NASA has produced an incredible visualization of climate data showing a year's worth of CO2 emissions as they swirled around the planet.
Wired had some insights on the clip worth sharing:
The video covers January 1st to December 31, 2006, and it clearly shows that much of the world’s CO2 comes from the heavily populated northern hemisphere (PROTIP: Click settings and watch the video in 1080p). At times entire continents are obscured by carbon dioxide, then the levels fluctuate as photosynthesizing plants gobble up the gas. Periodically, the southern half of the world flares up, because of seasonal forest fires in central Africa, for example. NASA hopes that the scientific community will use the models to get a better understanding of how not just CO2, but other particles like dust, sea salt, and ash, swirl and settle around the globe.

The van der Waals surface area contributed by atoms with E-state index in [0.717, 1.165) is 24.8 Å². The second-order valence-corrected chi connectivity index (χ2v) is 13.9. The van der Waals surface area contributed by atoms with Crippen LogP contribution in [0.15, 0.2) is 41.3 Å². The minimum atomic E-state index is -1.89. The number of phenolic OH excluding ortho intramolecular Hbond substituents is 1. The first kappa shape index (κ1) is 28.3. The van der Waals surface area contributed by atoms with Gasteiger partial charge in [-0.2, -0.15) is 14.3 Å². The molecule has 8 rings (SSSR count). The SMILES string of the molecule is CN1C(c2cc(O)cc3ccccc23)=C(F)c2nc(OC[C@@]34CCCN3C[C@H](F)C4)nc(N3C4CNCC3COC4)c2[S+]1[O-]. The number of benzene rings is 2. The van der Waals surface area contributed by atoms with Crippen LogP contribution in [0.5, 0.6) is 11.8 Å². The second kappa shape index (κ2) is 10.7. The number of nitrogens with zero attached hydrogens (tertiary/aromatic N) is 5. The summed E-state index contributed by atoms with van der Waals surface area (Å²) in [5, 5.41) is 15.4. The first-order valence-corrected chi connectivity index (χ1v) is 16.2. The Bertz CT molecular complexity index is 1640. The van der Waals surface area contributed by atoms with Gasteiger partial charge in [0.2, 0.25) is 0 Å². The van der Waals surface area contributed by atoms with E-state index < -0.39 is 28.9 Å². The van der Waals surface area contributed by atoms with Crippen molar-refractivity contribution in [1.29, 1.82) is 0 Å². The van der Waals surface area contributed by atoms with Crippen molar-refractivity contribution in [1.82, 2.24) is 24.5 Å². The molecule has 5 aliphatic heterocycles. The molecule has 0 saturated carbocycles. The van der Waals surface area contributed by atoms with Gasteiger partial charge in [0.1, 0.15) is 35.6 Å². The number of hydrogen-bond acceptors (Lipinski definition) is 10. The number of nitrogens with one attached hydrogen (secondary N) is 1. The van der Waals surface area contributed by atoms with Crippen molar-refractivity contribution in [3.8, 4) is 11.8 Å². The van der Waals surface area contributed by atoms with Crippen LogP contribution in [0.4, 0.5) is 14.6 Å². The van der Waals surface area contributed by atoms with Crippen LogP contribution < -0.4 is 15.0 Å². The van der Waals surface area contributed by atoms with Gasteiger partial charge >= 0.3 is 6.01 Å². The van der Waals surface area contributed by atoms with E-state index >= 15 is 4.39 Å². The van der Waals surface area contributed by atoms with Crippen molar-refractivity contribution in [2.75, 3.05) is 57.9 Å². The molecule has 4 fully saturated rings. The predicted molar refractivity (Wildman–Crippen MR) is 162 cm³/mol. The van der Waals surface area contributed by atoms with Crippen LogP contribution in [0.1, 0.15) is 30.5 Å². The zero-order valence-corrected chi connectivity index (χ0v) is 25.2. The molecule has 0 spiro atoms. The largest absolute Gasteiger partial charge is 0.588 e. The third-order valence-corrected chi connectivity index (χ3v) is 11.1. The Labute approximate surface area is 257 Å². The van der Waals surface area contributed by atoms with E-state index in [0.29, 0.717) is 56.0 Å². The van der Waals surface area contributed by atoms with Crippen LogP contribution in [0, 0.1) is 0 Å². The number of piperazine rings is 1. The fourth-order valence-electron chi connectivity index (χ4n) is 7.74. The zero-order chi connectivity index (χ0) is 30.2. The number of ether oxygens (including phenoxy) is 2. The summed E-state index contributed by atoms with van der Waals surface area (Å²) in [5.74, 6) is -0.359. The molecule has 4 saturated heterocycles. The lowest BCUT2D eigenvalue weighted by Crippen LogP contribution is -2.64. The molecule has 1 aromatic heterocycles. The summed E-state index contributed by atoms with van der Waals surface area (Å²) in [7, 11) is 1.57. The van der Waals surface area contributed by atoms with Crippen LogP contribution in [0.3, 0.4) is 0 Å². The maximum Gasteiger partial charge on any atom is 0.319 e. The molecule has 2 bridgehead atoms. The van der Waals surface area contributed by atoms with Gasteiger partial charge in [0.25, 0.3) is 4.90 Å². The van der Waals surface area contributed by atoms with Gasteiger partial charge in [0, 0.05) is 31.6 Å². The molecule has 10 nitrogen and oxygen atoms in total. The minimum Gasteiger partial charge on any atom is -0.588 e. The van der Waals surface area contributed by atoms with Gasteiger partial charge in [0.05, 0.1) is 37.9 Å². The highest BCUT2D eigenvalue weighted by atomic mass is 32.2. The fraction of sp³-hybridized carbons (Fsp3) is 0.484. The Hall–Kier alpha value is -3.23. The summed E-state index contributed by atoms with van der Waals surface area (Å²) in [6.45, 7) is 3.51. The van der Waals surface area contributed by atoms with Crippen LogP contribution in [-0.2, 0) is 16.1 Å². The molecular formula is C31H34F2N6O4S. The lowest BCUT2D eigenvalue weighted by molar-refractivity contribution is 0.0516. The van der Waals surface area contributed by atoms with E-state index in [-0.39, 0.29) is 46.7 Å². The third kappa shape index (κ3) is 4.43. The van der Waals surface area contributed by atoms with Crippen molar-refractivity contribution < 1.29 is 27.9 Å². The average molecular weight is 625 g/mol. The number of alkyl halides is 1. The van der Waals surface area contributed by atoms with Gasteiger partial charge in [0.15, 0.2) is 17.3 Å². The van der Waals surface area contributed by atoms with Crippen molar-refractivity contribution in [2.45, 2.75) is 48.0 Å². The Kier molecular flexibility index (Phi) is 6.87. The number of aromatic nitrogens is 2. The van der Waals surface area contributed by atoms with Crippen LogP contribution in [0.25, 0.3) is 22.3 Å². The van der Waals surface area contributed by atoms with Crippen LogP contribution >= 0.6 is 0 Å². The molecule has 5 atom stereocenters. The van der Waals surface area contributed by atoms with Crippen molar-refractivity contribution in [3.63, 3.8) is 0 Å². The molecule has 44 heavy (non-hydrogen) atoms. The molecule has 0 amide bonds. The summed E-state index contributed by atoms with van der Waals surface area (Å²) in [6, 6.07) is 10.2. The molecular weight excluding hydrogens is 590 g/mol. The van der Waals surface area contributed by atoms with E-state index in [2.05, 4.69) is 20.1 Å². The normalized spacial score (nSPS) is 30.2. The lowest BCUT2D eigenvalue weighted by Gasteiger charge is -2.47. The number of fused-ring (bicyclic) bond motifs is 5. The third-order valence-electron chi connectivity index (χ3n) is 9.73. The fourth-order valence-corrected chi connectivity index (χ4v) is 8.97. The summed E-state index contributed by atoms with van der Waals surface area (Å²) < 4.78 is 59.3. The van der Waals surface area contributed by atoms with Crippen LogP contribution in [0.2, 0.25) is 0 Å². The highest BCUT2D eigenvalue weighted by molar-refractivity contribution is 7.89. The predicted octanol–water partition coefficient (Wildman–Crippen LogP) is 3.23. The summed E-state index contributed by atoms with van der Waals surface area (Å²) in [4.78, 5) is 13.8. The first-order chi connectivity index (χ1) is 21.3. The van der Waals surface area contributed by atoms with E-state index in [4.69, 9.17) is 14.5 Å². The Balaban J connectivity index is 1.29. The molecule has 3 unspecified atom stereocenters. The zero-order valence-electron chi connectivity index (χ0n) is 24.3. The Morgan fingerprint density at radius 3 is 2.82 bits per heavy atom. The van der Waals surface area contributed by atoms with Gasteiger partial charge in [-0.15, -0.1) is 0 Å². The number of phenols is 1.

It's a rather beautiful depiction until you remember that it represents the highest CO2 concentration in our atmosphere in 800,000 years.